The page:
I just started learning about DDD so I decided to write a post about it. Here are some thoughts and conclusions I have so far.
Main thing is decoupling business logic from rest of the system and creating healthy model. Creating healthy model consider a lot of talking with domain experts and understanding domain on level needed for creating successful software. We don’t have to understand low level details about domain but we need to recognize purpose of the software and to shape model around domain knowledge.
It is all about finding same language with domain experts, developers that work on project, and basically all the people which are interacting with system in one or the other way. Main purpose is to precisely define terms and to avoid ambiguity. If it’s done right we will get more precise specifications, tasks, better domain model… This is done by defining terms and their “scopes” and sticking to use them.
We have presentation layer, application layer, domain layer, infrastructure layer. Those layers can communicate in one direction (with some exceptions), or in other words if layer A can communicate to layer B, layer B can’t communicate to layer A.
Application layer is responsible for high level logic. When we look at application layer we can see calls to “lower” levels (domain, infrastructure...). Logic in this layer should be easy to read. Also this is place where transaction scope and validation are handled. We are validating input arguments, opening transaction, doing some high level stuff and closing transaction so everything is atomic (this is just an example, transaction is not necessary nor all logic should be in transaction).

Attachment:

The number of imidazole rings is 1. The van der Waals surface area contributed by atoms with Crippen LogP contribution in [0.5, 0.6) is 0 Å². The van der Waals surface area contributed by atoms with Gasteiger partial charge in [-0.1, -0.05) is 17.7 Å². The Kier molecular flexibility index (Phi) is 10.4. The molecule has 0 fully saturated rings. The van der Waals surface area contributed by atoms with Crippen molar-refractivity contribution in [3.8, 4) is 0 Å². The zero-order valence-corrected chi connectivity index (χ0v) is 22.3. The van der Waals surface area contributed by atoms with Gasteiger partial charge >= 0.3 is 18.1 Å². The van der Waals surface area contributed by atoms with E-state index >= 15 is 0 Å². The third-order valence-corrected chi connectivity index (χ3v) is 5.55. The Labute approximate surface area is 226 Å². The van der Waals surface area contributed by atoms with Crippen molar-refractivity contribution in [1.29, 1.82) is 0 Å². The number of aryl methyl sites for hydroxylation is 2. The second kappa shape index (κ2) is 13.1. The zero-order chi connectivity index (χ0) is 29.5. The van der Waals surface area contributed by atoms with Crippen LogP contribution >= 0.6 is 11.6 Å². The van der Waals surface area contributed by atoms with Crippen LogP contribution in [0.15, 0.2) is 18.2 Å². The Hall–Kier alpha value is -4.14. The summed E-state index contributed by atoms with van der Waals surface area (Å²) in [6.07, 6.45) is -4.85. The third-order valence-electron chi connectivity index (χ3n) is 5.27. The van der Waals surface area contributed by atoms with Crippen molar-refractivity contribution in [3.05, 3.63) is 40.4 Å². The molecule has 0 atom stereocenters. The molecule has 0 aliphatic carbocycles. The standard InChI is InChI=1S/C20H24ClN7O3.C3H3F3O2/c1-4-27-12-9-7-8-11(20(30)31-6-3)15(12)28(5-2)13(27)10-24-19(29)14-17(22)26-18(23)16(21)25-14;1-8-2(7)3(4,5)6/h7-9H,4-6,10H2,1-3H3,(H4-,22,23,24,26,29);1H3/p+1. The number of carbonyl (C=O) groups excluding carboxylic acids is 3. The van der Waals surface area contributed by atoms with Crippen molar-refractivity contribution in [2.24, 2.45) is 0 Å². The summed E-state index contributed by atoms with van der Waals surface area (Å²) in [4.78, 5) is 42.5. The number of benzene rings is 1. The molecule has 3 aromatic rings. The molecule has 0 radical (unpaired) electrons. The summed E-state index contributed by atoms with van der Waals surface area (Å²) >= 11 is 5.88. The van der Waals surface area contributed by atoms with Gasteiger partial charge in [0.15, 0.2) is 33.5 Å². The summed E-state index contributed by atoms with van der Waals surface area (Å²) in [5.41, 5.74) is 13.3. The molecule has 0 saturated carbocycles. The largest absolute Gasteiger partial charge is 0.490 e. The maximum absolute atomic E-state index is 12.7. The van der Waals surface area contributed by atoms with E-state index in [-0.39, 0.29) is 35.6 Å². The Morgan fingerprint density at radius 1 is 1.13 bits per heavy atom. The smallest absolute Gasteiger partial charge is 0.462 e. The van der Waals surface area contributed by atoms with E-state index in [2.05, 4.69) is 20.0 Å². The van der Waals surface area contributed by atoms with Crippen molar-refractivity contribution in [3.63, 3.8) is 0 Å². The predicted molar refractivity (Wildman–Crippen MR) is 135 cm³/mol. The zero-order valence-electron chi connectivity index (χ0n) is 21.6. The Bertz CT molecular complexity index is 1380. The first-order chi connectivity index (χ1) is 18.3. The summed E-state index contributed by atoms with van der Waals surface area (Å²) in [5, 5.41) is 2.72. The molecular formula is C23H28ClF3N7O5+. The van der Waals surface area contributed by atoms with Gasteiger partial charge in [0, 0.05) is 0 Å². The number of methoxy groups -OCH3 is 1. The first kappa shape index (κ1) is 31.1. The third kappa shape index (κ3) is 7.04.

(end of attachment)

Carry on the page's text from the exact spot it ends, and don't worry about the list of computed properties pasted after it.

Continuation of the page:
Domain layer is representation of business rules, validation handling (validation in context of domain) and everything that have business logic in it. As I understand, entities, value objects and services are also here. This layer is on same “depth” as infrastructure, both are called by application layer but domain layer can also call infrastructure.
Infrastructure layer is place where is done communication with external systems, storing and providing data (repositories)...
Entities are objects in our system that have lifecycle and we need to track their identity through time (we need to know which subscription is user payed for, never mind if that subscription package doesn’t exist anymore or its state is changed), and through all instances in our system if it is distributed system.
Other important thing that distinguish entities from other objects in our system is self-contained logic. Entities should be more than “bags of getters and setters”. They should have logic that define them in particular business context. Also they should have validations and maybe even defending mechanisms (initialization through factory) so they can’t be corrupted.
Value objects are objects in whose identity we don’t have interest and we don’t need to track instance identity through system. With introducing value objects in our system we gain on simplicity (we don’t track object that we don’t need to track). Also value objects don’t have lifecycle and that mean we can be flexible with decisions how we can use them.